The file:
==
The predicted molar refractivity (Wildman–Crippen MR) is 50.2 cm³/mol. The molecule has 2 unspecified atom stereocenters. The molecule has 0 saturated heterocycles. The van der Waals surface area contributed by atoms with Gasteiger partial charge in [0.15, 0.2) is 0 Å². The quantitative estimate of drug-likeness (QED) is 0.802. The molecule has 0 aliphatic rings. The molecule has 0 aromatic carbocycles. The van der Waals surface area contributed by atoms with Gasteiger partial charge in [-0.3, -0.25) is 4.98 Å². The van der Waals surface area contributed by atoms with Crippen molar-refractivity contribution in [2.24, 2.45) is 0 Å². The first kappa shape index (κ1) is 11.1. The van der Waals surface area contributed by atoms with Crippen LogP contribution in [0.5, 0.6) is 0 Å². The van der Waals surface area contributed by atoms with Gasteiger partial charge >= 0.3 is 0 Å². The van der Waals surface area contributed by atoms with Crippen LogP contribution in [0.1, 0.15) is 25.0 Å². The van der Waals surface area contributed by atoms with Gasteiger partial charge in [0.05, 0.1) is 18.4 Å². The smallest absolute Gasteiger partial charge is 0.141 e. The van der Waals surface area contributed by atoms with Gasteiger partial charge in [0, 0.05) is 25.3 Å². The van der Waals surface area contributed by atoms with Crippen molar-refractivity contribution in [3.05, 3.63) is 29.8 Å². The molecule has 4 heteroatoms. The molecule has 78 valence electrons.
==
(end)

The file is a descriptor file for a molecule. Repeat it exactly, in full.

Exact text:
The predicted molar refractivity (Wildman–Crippen MR) is 50.2 cm³/mol. The molecule has 2 unspecified atom stereocenters. The molecule has 0 saturated heterocycles. The van der Waals surface area contributed by atoms with Gasteiger partial charge in [0.15, 0.2) is 0 Å². The quantitative estimate of drug-likeness (QED) is 0.802. The molecule has 0 aliphatic rings. The molecule has 0 aromatic carbocycles. The van der Waals surface area contributed by atoms with Gasteiger partial charge in [-0.3, -0.25) is 4.98 Å². The van der Waals surface area contributed by atoms with Crippen molar-refractivity contribution in [2.24, 2.45) is 0 Å². The first kappa shape index (κ1) is 11.1. The van der Waals surface area contributed by atoms with Crippen LogP contribution in [0.5, 0.6) is 0 Å². The van der Waals surface area contributed by atoms with Gasteiger partial charge >= 0.3 is 0 Å². The van der Waals surface area contributed by atoms with Crippen LogP contribution in [0.1, 0.15) is 25.0 Å². The van der Waals surface area contributed by atoms with Gasteiger partial charge in [0.05, 0.1) is 18.4 Å². The smallest absolute Gasteiger partial charge is 0.141 e. The van der Waals surface area contributed by atoms with Gasteiger partial charge in [0, 0.05) is 25.3 Å². The van der Waals surface area contributed by atoms with Crippen molar-refractivity contribution in [3.05, 3.63) is 29.8 Å². The molecule has 4 heteroatoms. The molecule has 78 valence electrons.